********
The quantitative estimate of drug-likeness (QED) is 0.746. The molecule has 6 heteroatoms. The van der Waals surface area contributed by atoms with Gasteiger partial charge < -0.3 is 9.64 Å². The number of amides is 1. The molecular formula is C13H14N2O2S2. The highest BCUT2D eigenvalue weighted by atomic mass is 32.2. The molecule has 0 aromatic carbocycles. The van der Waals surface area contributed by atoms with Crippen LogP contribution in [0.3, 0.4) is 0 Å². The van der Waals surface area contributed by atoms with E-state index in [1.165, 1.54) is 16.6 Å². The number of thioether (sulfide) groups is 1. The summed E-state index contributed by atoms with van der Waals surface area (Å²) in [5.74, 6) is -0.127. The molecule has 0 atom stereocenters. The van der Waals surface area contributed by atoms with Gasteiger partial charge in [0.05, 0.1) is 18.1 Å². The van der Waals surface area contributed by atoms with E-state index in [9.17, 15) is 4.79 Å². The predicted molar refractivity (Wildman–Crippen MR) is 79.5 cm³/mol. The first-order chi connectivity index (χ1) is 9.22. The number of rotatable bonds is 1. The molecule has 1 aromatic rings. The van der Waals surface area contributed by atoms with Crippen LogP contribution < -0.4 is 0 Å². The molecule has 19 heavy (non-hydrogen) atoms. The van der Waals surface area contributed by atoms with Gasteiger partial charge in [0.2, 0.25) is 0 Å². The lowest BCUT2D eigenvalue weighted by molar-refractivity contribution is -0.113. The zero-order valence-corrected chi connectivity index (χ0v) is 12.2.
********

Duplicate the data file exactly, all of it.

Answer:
The quantitative estimate of drug-likeness (QED) is 0.746. The molecule has 6 heteroatoms. The van der Waals surface area contributed by atoms with Gasteiger partial charge < -0.3 is 9.64 Å². The number of amides is 1. The molecular formula is C13H14N2O2S2. The highest BCUT2D eigenvalue weighted by atomic mass is 32.2. The molecule has 0 aromatic carbocycles. The van der Waals surface area contributed by atoms with Crippen LogP contribution in [0.3, 0.4) is 0 Å². The van der Waals surface area contributed by atoms with E-state index in [1.165, 1.54) is 16.6 Å². The number of thioether (sulfide) groups is 1. The summed E-state index contributed by atoms with van der Waals surface area (Å²) in [5.74, 6) is -0.127. The molecule has 0 atom stereocenters. The van der Waals surface area contributed by atoms with Gasteiger partial charge in [0.05, 0.1) is 18.1 Å². The van der Waals surface area contributed by atoms with E-state index in [9.17, 15) is 4.79 Å². The predicted molar refractivity (Wildman–Crippen MR) is 79.5 cm³/mol. The first-order chi connectivity index (χ1) is 9.22. The number of rotatable bonds is 1. The molecule has 1 aromatic rings. The van der Waals surface area contributed by atoms with Crippen LogP contribution < -0.4 is 0 Å². The molecule has 19 heavy (non-hydrogen) atoms. The van der Waals surface area contributed by atoms with Gasteiger partial charge in [0.2, 0.25) is 0 Å². The lowest BCUT2D eigenvalue weighted by molar-refractivity contribution is -0.113. The zero-order valence-corrected chi connectivity index (χ0v) is 12.2.